Leopold II statue on Place Leopold
Bust of Leopold II at the National Museum in Kinshasa
Inauguration of the Albert 1er statue on Ave. Militaire (Aviateurs)
Albert 1er statue -- Monument des Aviateurs was later erected at the end of the street
Vincotte also obtained a commission for the Monument to the Pioneers of the Belgian Congo in Brussels in 1921 and later an equestrian statue of Léopold II; inaugurated in Brussels in 1926 and in Léopoldville by King Albert in 1928 (See Sep. 12, 2011).  After Léopold’s statue was removed in 1971 and consigned to the public works garage in Kingabwa, the site in front of the first Parliament remained vacant until 2001 when the late President Kabila’s mausoleum was placed there and a statue erected on the first anniversary of his assassination in January 2002.
Leopold II statue at inauguration
L.D. Kabila monument and mausoleum in front of the President's Offices
Paul Panda Farnana

Another monument, “Monument du Souvenir”, was inaugurated in July 1927 at the intersection of Avenues Lippens and Valcke in Kalina.  This war memorial was the result of the effort by Mfumu Paul Panda Farnana, considered to be the first Congolese nationalist.  Panda Farnana was born the son of a chief near Moanda on the coast in 1888.  At 12, he was taken to Belgium by Lieutenant Derscheid, one of the first Belgian explorers of Katanga.  He enrolled in the Athenée de Bruxelles, excelled and eventually received a post-secondary degree in agronomy.  He returned to Congo in 1909 and was assigned to the Botanical Gardens at Eala at Coquilhatville (Mbandaka).  Later, he was named Chef de District ad interim of his home region of Bas-Fleuve.  On leave in Belgium in August 1914, Panda volunteered in the Belgian Army for the defense of Namur. Captured by the Germans, he spent the remaining four years of the war as a prisoner.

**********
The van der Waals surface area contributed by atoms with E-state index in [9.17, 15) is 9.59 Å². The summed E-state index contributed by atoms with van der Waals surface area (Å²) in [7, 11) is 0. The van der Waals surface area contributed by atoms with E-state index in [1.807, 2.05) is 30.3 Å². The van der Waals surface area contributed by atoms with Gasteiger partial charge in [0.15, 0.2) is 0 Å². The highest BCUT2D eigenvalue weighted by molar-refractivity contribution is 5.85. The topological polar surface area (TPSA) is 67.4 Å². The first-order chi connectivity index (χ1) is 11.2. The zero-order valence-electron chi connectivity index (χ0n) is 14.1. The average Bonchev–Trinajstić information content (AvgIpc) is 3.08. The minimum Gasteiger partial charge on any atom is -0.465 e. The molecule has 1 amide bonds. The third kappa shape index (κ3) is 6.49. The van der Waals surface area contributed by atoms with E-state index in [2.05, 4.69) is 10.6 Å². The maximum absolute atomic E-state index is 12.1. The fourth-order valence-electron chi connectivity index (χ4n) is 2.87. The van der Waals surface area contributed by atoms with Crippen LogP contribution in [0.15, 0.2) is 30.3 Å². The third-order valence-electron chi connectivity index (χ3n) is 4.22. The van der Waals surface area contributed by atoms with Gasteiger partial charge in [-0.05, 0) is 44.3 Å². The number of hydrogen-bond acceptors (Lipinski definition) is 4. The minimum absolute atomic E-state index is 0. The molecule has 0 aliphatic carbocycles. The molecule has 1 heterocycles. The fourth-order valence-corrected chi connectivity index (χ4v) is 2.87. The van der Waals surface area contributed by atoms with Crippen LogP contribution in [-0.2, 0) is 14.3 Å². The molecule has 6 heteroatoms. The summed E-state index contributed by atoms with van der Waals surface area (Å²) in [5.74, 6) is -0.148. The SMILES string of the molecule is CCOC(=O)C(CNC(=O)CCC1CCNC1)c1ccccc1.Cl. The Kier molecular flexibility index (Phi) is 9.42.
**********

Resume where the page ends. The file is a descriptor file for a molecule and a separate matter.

After the war, Panda became involved in the Panafrican movement in Europe, a collaborator of W.E.B. Dubois and others.  In January 1923, he wrote to Maj. Vervloet, an influential ex-colonial, advocating for a monument to the unknown Congolese soldier, to be dedicated either on Armistice Day or September 19, the date in 1916 of the Belgian Congo victory over the Germans at Tabora in contemporary Tanzania.  Panda’s efforts paid off and sculptor Jacques Marin was commissioned for the memorial (See July 5, 2011). General Charles Tombeur, ennobled the previous December and allowed to add “de Tabora” to his name, inaugurated the monument.  One of Marin’s last commissions was a bust of General Tombeur, erected in Brussels in 1951 after his death in 1950 (Tombeur died in 1947).

Monument du Souvenir
Monument du Souvenir -- note steam roller on Ave. Lippens (R)
Monument du Souvenir at the National Museum
La Pleureuse

The statue became the site of regular visits by senior Belgian and other officials, including King Baudouin in 1955, who came to pay homage to the heroes of Belgian colonial military effort in two world wars.  In 1971, the statue was removed and later replaced with a moving bronze statue of a weeping Congolese woman, “La Pleureuse”, by Wuma Mbambila Ndombasi. Wuma studied at the Academie des Beaux Arts.

"La Pleureuse" in front of the Supreme Court
  •       Dillien, André. 2010. “LARA:ligne aérienne Roi Albert”, VTB-Magazine, Juillet-Septembre 2010.
  •       Mudimbe, V.Y. 1980. La Dépendance de l'Afrique et les moyens d'y remédier: Africa's dependence and the remedies, Agence de coopération culturelle et technique.
  •       Musée de Louvain-la-Neuve, 2008. Miettes d’archives, Octobre 2008. (